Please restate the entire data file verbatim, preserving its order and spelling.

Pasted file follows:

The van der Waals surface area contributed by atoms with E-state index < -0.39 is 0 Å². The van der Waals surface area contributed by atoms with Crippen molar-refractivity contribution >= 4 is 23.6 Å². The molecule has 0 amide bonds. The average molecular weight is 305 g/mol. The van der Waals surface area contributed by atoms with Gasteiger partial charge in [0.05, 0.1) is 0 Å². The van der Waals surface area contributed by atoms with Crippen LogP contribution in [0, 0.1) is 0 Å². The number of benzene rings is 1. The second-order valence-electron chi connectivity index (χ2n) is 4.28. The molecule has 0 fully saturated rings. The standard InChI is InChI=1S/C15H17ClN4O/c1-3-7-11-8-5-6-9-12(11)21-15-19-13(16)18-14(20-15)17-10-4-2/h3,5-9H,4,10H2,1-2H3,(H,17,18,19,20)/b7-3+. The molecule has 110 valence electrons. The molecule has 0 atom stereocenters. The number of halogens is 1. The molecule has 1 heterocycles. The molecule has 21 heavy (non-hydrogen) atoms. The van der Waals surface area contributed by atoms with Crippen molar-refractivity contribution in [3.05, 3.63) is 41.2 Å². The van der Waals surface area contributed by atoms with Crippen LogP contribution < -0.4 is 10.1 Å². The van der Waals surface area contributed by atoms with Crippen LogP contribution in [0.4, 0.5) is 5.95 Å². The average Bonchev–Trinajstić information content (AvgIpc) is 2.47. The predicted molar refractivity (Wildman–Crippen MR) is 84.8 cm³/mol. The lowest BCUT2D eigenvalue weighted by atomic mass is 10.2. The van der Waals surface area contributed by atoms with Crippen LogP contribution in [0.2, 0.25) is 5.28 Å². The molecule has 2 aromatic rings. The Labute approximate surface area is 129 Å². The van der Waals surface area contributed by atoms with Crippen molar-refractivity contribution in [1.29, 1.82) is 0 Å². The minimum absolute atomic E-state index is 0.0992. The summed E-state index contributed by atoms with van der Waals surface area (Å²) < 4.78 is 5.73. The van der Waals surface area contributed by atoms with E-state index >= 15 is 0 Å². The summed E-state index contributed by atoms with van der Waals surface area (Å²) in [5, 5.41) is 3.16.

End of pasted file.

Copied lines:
The van der Waals surface area contributed by atoms with E-state index < -0.39 is 0 Å². The van der Waals surface area contributed by atoms with Crippen molar-refractivity contribution >= 4 is 23.6 Å². The molecule has 0 amide bonds. The average molecular weight is 305 g/mol. The van der Waals surface area contributed by atoms with Gasteiger partial charge in [0.05, 0.1) is 0 Å². The van der Waals surface area contributed by atoms with Crippen LogP contribution in [0, 0.1) is 0 Å². The number of benzene rings is 1. The second-order valence-electron chi connectivity index (χ2n) is 4.28. The molecule has 0 fully saturated rings. The standard InChI is InChI=1S/C15H17ClN4O/c1-3-7-11-8-5-6-9-12(11)21-15-19-13(16)18-14(20-15)17-10-4-2/h3,5-9H,4,10H2,1-2H3,(H,17,18,19,20)/b7-3+. The molecule has 110 valence electrons. The molecule has 0 atom stereocenters. The number of halogens is 1. The molecule has 1 heterocycles. The molecule has 21 heavy (non-hydrogen) atoms. The van der Waals surface area contributed by atoms with Crippen molar-refractivity contribution in [3.05, 3.63) is 41.2 Å². The van der Waals surface area contributed by atoms with Crippen LogP contribution < -0.4 is 10.1 Å². The van der Waals surface area contributed by atoms with Crippen LogP contribution in [0.4, 0.5) is 5.95 Å². The average Bonchev–Trinajstić information content (AvgIpc) is 2.47. The predicted molar refractivity (Wildman–Crippen MR) is 84.8 cm³/mol. The lowest BCUT2D eigenvalue weighted by atomic mass is 10.2. The van der Waals surface area contributed by atoms with Crippen LogP contribution in [0.2, 0.25) is 5.28 Å². The molecule has 2 aromatic rings. The Labute approximate surface area is 129 Å². The van der Waals surface area contributed by atoms with Crippen molar-refractivity contribution in [1.29, 1.82) is 0 Å². The minimum absolute atomic E-state index is 0.0992. The summed E-state index contributed by atoms with van der Waals surface area (Å²) < 4.78 is 5.73. The van der Waals surface area contributed by atoms with E-state index >= 15 is 0 Å². The summed E-state index contributed by atoms with van der Waals surface area (Å²) in [5, 5.41) is 3.16.